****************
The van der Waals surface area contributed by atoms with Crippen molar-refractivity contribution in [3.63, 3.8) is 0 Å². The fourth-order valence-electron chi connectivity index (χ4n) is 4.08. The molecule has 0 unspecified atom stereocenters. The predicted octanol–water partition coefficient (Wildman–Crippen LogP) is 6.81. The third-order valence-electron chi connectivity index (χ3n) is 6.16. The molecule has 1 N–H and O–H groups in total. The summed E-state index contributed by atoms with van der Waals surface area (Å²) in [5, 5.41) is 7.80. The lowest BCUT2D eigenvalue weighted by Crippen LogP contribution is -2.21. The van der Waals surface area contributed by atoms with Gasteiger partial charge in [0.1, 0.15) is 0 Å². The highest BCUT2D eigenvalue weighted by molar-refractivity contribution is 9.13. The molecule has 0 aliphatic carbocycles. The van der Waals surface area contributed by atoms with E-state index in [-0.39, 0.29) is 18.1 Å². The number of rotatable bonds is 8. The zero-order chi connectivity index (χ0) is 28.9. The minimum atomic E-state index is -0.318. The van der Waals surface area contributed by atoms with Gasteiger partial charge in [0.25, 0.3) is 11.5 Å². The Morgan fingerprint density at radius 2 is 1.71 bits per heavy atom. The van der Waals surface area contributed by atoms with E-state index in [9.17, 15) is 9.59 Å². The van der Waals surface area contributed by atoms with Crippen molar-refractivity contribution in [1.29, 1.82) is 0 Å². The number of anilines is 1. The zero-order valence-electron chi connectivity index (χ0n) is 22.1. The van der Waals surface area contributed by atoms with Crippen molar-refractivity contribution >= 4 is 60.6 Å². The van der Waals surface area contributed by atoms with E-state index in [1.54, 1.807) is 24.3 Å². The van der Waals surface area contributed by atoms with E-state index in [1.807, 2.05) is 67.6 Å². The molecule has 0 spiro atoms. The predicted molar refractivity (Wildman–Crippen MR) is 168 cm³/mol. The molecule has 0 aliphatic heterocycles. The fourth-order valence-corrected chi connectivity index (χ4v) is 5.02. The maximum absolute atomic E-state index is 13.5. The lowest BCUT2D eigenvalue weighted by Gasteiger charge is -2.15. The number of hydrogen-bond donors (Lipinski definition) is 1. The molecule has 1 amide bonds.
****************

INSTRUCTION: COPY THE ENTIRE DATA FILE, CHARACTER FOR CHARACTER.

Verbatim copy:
The van der Waals surface area contributed by atoms with Crippen molar-refractivity contribution in [3.63, 3.8) is 0 Å². The fourth-order valence-electron chi connectivity index (χ4n) is 4.08. The molecule has 0 unspecified atom stereocenters. The predicted octanol–water partition coefficient (Wildman–Crippen LogP) is 6.81. The third-order valence-electron chi connectivity index (χ3n) is 6.16. The molecule has 1 N–H and O–H groups in total. The summed E-state index contributed by atoms with van der Waals surface area (Å²) in [5, 5.41) is 7.80. The lowest BCUT2D eigenvalue weighted by Crippen LogP contribution is -2.21. The van der Waals surface area contributed by atoms with Gasteiger partial charge in [0.1, 0.15) is 0 Å². The highest BCUT2D eigenvalue weighted by molar-refractivity contribution is 9.13. The molecule has 0 aliphatic carbocycles. The van der Waals surface area contributed by atoms with E-state index in [-0.39, 0.29) is 18.1 Å². The number of rotatable bonds is 8. The zero-order chi connectivity index (χ0) is 28.9. The minimum atomic E-state index is -0.318. The van der Waals surface area contributed by atoms with Gasteiger partial charge in [0.25, 0.3) is 11.5 Å². The Morgan fingerprint density at radius 2 is 1.71 bits per heavy atom. The van der Waals surface area contributed by atoms with E-state index in [9.17, 15) is 9.59 Å². The van der Waals surface area contributed by atoms with Crippen molar-refractivity contribution in [1.29, 1.82) is 0 Å². The number of anilines is 1. The zero-order valence-electron chi connectivity index (χ0n) is 22.1. The van der Waals surface area contributed by atoms with Crippen molar-refractivity contribution >= 4 is 60.6 Å². The van der Waals surface area contributed by atoms with E-state index in [1.54, 1.807) is 24.3 Å². The van der Waals surface area contributed by atoms with E-state index in [1.807, 2.05) is 67.6 Å². The molecule has 0 spiro atoms. The predicted molar refractivity (Wildman–Crippen MR) is 168 cm³/mol. The molecule has 0 aliphatic heterocycles. The fourth-order valence-corrected chi connectivity index (χ4v) is 5.02. The maximum absolute atomic E-state index is 13.5. The lowest BCUT2D eigenvalue weighted by Gasteiger charge is -2.15. The number of hydrogen-bond donors (Lipinski definition) is 1. The molecule has 1 amide bonds.